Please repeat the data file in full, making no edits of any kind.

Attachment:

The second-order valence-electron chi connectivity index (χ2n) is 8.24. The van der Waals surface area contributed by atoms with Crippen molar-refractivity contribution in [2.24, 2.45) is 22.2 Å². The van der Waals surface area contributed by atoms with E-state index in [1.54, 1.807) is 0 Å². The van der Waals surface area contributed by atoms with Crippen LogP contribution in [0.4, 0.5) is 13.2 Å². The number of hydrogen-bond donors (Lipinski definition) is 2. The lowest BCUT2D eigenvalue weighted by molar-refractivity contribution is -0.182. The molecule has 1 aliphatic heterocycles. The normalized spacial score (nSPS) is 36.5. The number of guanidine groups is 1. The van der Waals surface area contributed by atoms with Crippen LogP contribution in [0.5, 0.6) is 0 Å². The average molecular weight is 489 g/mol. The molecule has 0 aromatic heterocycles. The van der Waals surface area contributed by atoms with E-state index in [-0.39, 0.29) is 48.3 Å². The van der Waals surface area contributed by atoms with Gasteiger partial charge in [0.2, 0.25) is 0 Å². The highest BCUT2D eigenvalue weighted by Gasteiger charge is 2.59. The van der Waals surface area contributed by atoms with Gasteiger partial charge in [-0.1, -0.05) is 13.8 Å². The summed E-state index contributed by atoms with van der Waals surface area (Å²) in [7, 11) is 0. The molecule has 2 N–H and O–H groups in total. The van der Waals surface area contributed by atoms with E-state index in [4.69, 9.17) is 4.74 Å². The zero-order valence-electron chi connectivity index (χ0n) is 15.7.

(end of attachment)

The second-order valence-electron chi connectivity index (χ2n) is 8.24. The van der Waals surface area contributed by atoms with Crippen molar-refractivity contribution in [2.24, 2.45) is 22.2 Å². The van der Waals surface area contributed by atoms with E-state index in [1.54, 1.807) is 0 Å². The van der Waals surface area contributed by atoms with Crippen LogP contribution in [0.4, 0.5) is 13.2 Å². The number of hydrogen-bond donors (Lipinski definition) is 2. The lowest BCUT2D eigenvalue weighted by molar-refractivity contribution is -0.182. The molecule has 1 aliphatic heterocycles. The normalized spacial score (nSPS) is 36.5. The number of guanidine groups is 1. The van der Waals surface area contributed by atoms with Crippen LogP contribution in [0.5, 0.6) is 0 Å². The average molecular weight is 489 g/mol. The molecule has 0 aromatic heterocycles. The van der Waals surface area contributed by atoms with E-state index in [-0.39, 0.29) is 48.3 Å². The van der Waals surface area contributed by atoms with Gasteiger partial charge in [0.2, 0.25) is 0 Å². The highest BCUT2D eigenvalue weighted by Gasteiger charge is 2.59. The van der Waals surface area contributed by atoms with Gasteiger partial charge in [-0.1, -0.05) is 13.8 Å². The summed E-state index contributed by atoms with van der Waals surface area (Å²) in [7, 11) is 0. The molecule has 2 N–H and O–H groups in total. The van der Waals surface area contributed by atoms with E-state index in [4.69, 9.17) is 4.74 Å². The zero-order valence-electron chi connectivity index (χ0n) is 15.7.